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I think this problem is known in the literature as 'soft landing'. A nice article which may interest you is (1) and the references therein. (1): Liu, Xing-Long, Guang-Ren Duan, and Kok-Lay Teo. "Optimal soft landing control for moon lander." Automatica 44.4 (2008): 1097-1103.

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I've heard that a spacecraft could never exceed the speed of light because it's (relativistic) mass quickly approaches infinity and therefore there could never create a big enough rocket to propel it faster and faster. In fact, the spacecraft could never even reach, much less exceed the speed of light. I think that you'll agree that the ...

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The problem is- The rocket is not 'fighting' with any force-field, it is 'fighting' with the very nature of space-time. So unless we have something of zero rest mass 'things' will tend to infinity. And yes the thrust will increase but space-time will distort( following Lorentz transformation, no GR effect here) in such a way that reaching 'c' 'tests' our ...

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At a very basic level for the computation of a circular orbit it is just enough to equate the centripetal and the gravitational force: $$F_g=F_c$$ $$G \frac{mM}{r^2} = m \frac{v^2}{r}$$ where $G$ is the gravitational constant, $m$ is the mass of the satellite, $M$ is the mass of the Earth, $v$ is the satellites tangential velocity and $r$ is the altitude of ...

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First of all it is a bit strange to say that scientists place satellites into orbit. Since a rocket does all the work, which in turn is build by engineers. But you might say that the people who control the rocket/satellite can be called scientists. I am not an expert on the planning of trajectories of satellites. However I do suspect that the trajectories ...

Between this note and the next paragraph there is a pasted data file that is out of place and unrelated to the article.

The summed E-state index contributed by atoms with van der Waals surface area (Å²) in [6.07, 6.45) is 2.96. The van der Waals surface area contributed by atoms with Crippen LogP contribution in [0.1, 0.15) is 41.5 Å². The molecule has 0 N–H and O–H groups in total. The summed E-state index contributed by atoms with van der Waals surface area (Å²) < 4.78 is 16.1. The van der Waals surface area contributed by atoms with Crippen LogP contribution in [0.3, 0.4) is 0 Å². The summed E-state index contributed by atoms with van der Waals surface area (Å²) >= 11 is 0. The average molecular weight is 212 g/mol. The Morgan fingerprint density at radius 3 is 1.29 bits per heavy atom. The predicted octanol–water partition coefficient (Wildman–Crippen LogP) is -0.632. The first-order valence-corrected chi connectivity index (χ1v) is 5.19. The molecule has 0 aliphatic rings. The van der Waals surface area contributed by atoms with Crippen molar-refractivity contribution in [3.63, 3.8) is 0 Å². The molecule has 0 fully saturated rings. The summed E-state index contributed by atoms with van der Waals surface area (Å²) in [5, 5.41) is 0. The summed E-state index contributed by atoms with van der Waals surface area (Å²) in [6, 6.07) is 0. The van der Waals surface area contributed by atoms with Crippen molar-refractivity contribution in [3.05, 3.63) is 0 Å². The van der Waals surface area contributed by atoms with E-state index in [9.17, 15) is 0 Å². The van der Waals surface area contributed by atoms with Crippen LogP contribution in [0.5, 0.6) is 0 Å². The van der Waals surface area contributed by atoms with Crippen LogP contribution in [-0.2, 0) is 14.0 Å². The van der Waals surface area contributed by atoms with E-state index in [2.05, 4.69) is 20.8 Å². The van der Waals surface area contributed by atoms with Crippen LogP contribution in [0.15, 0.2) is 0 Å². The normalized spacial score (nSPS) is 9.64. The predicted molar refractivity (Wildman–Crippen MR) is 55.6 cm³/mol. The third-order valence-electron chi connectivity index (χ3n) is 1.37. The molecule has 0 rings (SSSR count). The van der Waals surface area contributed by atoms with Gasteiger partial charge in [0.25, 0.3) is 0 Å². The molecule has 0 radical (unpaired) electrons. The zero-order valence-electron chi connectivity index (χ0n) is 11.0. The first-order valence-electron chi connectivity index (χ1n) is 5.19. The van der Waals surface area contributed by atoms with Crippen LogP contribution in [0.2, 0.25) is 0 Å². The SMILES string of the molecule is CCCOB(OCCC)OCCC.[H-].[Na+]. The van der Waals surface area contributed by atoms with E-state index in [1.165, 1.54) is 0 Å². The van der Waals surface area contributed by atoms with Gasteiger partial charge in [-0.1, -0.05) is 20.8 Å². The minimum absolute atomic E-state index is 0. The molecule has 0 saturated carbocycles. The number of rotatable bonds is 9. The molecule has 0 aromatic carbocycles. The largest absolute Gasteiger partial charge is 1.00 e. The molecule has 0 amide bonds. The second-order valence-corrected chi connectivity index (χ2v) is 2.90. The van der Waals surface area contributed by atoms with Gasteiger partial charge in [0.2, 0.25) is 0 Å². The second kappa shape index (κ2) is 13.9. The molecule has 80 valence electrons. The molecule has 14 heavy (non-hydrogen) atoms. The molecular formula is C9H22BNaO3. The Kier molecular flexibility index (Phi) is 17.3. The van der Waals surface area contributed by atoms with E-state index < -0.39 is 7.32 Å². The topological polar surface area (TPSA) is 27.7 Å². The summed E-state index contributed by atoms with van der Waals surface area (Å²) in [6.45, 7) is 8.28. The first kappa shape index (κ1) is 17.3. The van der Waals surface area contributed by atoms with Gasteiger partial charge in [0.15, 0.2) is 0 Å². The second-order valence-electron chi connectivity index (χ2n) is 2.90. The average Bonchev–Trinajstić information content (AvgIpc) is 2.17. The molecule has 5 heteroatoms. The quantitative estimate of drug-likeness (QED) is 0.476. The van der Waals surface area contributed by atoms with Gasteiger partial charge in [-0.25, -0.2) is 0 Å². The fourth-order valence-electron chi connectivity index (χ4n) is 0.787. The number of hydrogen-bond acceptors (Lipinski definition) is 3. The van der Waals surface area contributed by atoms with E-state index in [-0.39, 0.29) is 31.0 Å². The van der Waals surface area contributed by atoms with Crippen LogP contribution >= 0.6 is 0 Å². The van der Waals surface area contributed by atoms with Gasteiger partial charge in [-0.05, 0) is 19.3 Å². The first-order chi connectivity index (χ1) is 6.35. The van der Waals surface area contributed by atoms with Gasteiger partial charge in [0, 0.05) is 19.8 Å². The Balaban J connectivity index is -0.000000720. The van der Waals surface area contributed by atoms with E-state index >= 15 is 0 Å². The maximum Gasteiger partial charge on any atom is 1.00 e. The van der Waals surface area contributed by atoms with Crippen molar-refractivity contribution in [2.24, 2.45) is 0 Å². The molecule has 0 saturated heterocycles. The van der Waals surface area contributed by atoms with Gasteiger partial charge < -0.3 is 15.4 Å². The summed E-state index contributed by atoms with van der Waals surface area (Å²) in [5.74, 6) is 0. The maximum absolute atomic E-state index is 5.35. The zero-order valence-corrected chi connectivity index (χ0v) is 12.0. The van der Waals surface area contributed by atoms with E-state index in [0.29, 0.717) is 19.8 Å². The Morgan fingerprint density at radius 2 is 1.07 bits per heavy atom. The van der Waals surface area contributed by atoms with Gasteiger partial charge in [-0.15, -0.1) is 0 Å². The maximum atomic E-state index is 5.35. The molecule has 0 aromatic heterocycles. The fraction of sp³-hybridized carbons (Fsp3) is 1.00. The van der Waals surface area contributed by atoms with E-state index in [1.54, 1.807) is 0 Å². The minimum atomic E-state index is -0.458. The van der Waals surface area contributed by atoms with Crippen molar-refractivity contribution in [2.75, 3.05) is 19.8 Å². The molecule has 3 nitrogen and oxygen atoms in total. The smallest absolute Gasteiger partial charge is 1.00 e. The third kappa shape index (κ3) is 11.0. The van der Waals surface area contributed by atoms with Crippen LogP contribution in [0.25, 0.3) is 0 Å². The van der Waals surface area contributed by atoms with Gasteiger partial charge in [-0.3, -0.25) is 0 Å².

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Do you think anyone calculated the earth's speed to stay in orbit around the sun? As long as the speed is in the correct range the satellite will stay in orbit. For a satellite around the earth, the minimum speed is about 7 km/s. This is tangential speed, i.e. speed parallel to the earth's surface. Anything below 7 km/s, and the satellite will fall back. ...

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If it is a supercon magnet, it runs without losses until the field is deformed by a solar coronal mass ejection blasting by. It offers no protection against energetic photons. Consider a one tesla field filling a 200 m diameter bubble. How many joules is 4.2 million m^3 of one tesla field? (Suppose the field collapsed into a solenoid shorted by a ...

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Inflatable sphere component would give you most space

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This has a simple closed-form solution. Denoting $m_0,m_1$ as the initial and final person's mass, $v_r$ as the rice speed and $\delta=m_0/m_1$, if the bag is thrown in one single parcel, we have $$\Delta v_1=(\delta-1)v_r$$ By the rocket equation, if the rice is thrown continuously, we have $$\Delta v_2=v_r\text{Log}(\delta).$$ But $$\text{Log}(\delta)\leq ... 1 You need a model for how you throw the rice. The obvious one is that you can expel any mass at the same velocity v relative to you. Letting M be your mass (without the rice), V your velocity in the CM frame, if you throw it as one lump we have momentum conservation. You start with no momentum in the CM frame, so 10v=MV, V=\frac {10v}M. If you ... 0 Given a bag of rice of mass m_b that you can throw with a maximum acceleration \vec{a}_b, by Newton's second law, the most force \vec{F}_b you could exert on the rice is given by$$\vec{F}_b = m_b \vec{a}_b$$By Newton's third law, the reaction force (acting on you) \vec{F}_{you} is given by$$\vec{F}_{you} = - \vec{F}_b = - m_b \vec{a}_b Again ...

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